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Alun Michael: In England, legal responsibility for monitoring ambient air quality lies with the Secretary of State for Environment, Food and Rural Affairs. In addition the Environment Agency is responsible for ambient air quality monitoring arrangements in relation to regulated industrial processes in England and Wales. Local authorities are responsible for reviewing and assessing ambient air quality in their areas. This usually includes some monitoring of key pollutants. Defra manages the United Kingdom ambient air quality monitoring network on behalf of the Government and the devolved administrations.
(3) what plans she has to implement higher air quality targets. 
Alun Michael: The Government set out their targets for safeguarding people's health and protecting the environment from air pollution in the Air Quality Strategy for England, Scotland, Wales and Northern Ireland, which was first published in 1997 and revised in January 2000. The strategy includes health-based standards for benzene, 1,3-butadiene, carbon monoxide, lead, particles, sulphur dioxide, nitrogen dioxide and low level ozone. It also includes policy objectives for each pollutant to be achieved between 2003 and 2008. On 5 August 2002 we announced tighter objectives for particles, benzene and carbon monoxide and introduced a new objective for polycyclic aromatic hydrocarbons.
Section 20 of the Environment Act 1995 requires the Secretary of State to keep the Air Quality Strategy and its standards, objectives and measures under regular review. The Secretary of State is required to consult with a wide range of interests and organisations on any proposals to modify the strategy. We carried out a comprehensive review of the overall strategy and its objectives between 1997 and 1999. A further review began in 2000, concentrating on strengthening three of the current objectives and adding an objective for a new
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pollutant. We intend that the next review, which is likely to begin during 2003, should focus more on progress towards meeting the objectives, rather than on objectives themselves. Should new evidence emerge, however, which indicates that existing air quality targets should be amended, or new ones introduced, this will be taken into account in future reviews.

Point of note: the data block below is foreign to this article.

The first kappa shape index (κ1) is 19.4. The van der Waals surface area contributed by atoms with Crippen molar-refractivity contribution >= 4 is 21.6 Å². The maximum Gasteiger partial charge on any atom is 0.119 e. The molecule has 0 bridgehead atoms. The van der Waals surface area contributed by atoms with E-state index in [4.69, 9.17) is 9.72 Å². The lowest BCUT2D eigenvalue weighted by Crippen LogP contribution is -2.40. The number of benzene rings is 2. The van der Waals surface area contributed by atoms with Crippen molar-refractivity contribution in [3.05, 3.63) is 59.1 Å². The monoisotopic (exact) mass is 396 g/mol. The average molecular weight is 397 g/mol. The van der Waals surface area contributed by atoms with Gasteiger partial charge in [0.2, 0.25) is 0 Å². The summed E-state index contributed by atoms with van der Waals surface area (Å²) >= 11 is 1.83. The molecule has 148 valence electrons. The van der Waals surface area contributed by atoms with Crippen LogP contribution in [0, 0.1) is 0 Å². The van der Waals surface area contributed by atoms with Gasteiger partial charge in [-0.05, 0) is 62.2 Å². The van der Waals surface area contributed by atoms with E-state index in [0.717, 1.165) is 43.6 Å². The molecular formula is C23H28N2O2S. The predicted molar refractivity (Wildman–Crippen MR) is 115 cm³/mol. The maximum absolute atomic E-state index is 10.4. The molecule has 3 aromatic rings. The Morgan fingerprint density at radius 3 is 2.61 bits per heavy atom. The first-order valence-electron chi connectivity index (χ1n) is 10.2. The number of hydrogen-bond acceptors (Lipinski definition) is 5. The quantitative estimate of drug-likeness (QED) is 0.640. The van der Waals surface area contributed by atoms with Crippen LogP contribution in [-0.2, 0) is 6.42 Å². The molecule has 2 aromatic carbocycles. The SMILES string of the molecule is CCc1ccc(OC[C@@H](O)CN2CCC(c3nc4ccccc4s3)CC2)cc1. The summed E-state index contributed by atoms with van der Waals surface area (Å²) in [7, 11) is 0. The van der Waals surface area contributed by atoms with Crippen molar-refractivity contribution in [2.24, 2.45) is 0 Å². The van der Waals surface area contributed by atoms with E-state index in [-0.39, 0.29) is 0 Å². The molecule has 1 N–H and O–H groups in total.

Mr. Hurst: To ask the Secretary of State for Environment, Food and Rural Affairs how many participants there are in the Countryside Stewardship scheme (a) in England and (b) in each of the English regions. 
|Region||Number of agreements|
Dr. Naysmith: To ask the Secretary of State for Environment, Food and Rural Affairs when her Department will make an announcement on whether the new rights of access under Part 1 of the Countryside and Rights of Way Act 2000 will be implemented on a regional basis; and if she will make a statement. 
Alun Michael: I am strongly in favour of implementing the new rights of access to open country on a region by region basis but additional costs and organisational issues have to be addressed. Work is currently being undertaken to make sure that early commencement is a practical proposition. Our aim is to make this historic new right a reality as soon as is practicable and I shall announce a decision shortly.
Alun Michael: Information is available only on the number of producers who received slaughter premium scheme payments. These details are set out in the table. Because the scheme in Great Britain was administered by different Government Departments in relation to the over and under thirty-month elements of the scheme, there is an element of double counting. Full details are given in the footnotes.
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(1) UTM = under thirty months. OTM = over thirty months.
(2) The figures quoted here are the number of producers who have received payments.
(3) The 2002 scheme is still open. The figures quoted are the number of producers who have submitted claims for premium so far.
England and Wales